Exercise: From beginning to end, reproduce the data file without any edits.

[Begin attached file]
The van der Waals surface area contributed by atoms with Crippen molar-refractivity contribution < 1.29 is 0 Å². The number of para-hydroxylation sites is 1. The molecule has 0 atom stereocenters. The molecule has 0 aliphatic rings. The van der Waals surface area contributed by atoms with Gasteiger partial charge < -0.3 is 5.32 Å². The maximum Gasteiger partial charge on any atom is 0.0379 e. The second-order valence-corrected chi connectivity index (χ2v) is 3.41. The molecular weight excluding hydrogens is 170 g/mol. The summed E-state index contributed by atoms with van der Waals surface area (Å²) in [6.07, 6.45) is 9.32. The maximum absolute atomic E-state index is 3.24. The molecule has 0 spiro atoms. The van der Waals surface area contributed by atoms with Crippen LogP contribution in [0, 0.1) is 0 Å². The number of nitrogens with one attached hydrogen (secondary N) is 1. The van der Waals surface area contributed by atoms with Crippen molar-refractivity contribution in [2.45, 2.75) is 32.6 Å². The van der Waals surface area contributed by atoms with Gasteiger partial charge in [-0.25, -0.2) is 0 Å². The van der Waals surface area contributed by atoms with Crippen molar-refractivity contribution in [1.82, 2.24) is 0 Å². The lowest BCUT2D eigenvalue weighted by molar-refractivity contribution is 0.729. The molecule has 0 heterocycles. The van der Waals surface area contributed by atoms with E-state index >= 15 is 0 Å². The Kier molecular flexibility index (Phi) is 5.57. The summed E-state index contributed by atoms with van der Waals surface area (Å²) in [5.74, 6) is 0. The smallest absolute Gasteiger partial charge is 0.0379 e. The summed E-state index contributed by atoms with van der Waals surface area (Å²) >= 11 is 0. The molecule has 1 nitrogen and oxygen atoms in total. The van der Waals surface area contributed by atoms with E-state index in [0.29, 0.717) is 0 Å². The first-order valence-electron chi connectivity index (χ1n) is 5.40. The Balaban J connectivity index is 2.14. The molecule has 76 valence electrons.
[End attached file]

The van der Waals surface area contributed by atoms with Crippen molar-refractivity contribution < 1.29 is 0 Å². The number of para-hydroxylation sites is 1. The molecule has 0 atom stereocenters. The molecule has 0 aliphatic rings. The van der Waals surface area contributed by atoms with Gasteiger partial charge < -0.3 is 5.32 Å². The maximum Gasteiger partial charge on any atom is 0.0379 e. The second-order valence-corrected chi connectivity index (χ2v) is 3.41. The molecular weight excluding hydrogens is 170 g/mol. The summed E-state index contributed by atoms with van der Waals surface area (Å²) in [6.07, 6.45) is 9.32. The maximum absolute atomic E-state index is 3.24. The molecule has 0 spiro atoms. The van der Waals surface area contributed by atoms with Crippen LogP contribution in [0, 0.1) is 0 Å². The number of nitrogens with one attached hydrogen (secondary N) is 1. The van der Waals surface area contributed by atoms with Crippen molar-refractivity contribution in [2.45, 2.75) is 32.6 Å². The van der Waals surface area contributed by atoms with Gasteiger partial charge in [-0.25, -0.2) is 0 Å². The van der Waals surface area contributed by atoms with Crippen molar-refractivity contribution in [1.82, 2.24) is 0 Å². The lowest BCUT2D eigenvalue weighted by molar-refractivity contribution is 0.729. The molecule has 0 heterocycles. The van der Waals surface area contributed by atoms with E-state index >= 15 is 0 Å². The Kier molecular flexibility index (Phi) is 5.57. The summed E-state index contributed by atoms with van der Waals surface area (Å²) in [5.74, 6) is 0. The smallest absolute Gasteiger partial charge is 0.0379 e. The summed E-state index contributed by atoms with van der Waals surface area (Å²) >= 11 is 0. The molecule has 1 nitrogen and oxygen atoms in total. The van der Waals surface area contributed by atoms with E-state index in [0.29, 0.717) is 0 Å². The first-order valence-electron chi connectivity index (χ1n) is 5.40. The Balaban J connectivity index is 2.14. The molecule has 76 valence electrons.